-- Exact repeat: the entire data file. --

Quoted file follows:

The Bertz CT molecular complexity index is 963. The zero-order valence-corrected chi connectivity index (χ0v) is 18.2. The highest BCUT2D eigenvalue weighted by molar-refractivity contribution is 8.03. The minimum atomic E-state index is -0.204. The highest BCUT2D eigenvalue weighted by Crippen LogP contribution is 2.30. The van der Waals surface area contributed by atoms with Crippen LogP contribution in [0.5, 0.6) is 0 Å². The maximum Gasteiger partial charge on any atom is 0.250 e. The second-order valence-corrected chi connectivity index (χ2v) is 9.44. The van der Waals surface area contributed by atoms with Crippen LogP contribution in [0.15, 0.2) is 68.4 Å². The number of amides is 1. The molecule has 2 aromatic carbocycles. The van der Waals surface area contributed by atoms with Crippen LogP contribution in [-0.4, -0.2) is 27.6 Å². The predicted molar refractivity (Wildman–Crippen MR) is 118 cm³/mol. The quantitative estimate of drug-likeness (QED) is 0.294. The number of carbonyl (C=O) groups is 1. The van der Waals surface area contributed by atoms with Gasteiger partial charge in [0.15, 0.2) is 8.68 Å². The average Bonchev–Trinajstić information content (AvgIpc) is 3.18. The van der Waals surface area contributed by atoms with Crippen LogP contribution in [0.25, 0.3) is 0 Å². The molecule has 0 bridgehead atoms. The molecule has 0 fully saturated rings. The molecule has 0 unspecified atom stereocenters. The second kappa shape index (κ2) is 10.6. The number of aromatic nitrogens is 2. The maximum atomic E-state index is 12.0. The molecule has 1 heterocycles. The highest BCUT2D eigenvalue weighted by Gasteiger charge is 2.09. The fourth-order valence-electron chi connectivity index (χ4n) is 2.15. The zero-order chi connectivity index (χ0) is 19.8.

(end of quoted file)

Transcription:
The Bertz CT molecular complexity index is 963. The zero-order valence-corrected chi connectivity index (χ0v) is 18.2. The highest BCUT2D eigenvalue weighted by molar-refractivity contribution is 8.03. The minimum atomic E-state index is -0.204. The highest BCUT2D eigenvalue weighted by Crippen LogP contribution is 2.30. The van der Waals surface area contributed by atoms with Crippen LogP contribution in [0.5, 0.6) is 0 Å². The maximum Gasteiger partial charge on any atom is 0.250 e. The second-order valence-corrected chi connectivity index (χ2v) is 9.44. The van der Waals surface area contributed by atoms with Crippen LogP contribution in [0.15, 0.2) is 68.4 Å². The number of amides is 1. The molecule has 2 aromatic carbocycles. The van der Waals surface area contributed by atoms with Crippen LogP contribution in [-0.4, -0.2) is 27.6 Å². The predicted molar refractivity (Wildman–Crippen MR) is 118 cm³/mol. The quantitative estimate of drug-likeness (QED) is 0.294. The number of carbonyl (C=O) groups is 1. The van der Waals surface area contributed by atoms with Gasteiger partial charge in [0.15, 0.2) is 8.68 Å². The average Bonchev–Trinajstić information content (AvgIpc) is 3.18. The van der Waals surface area contributed by atoms with Crippen LogP contribution in [0.25, 0.3) is 0 Å². The molecule has 0 bridgehead atoms. The molecule has 0 fully saturated rings. The molecule has 0 unspecified atom stereocenters. The second kappa shape index (κ2) is 10.6. The number of aromatic nitrogens is 2. The maximum atomic E-state index is 12.0. The molecule has 1 heterocycles. The highest BCUT2D eigenvalue weighted by Gasteiger charge is 2.09. The fourth-order valence-electron chi connectivity index (χ4n) is 2.15. The zero-order chi connectivity index (χ0) is 19.8.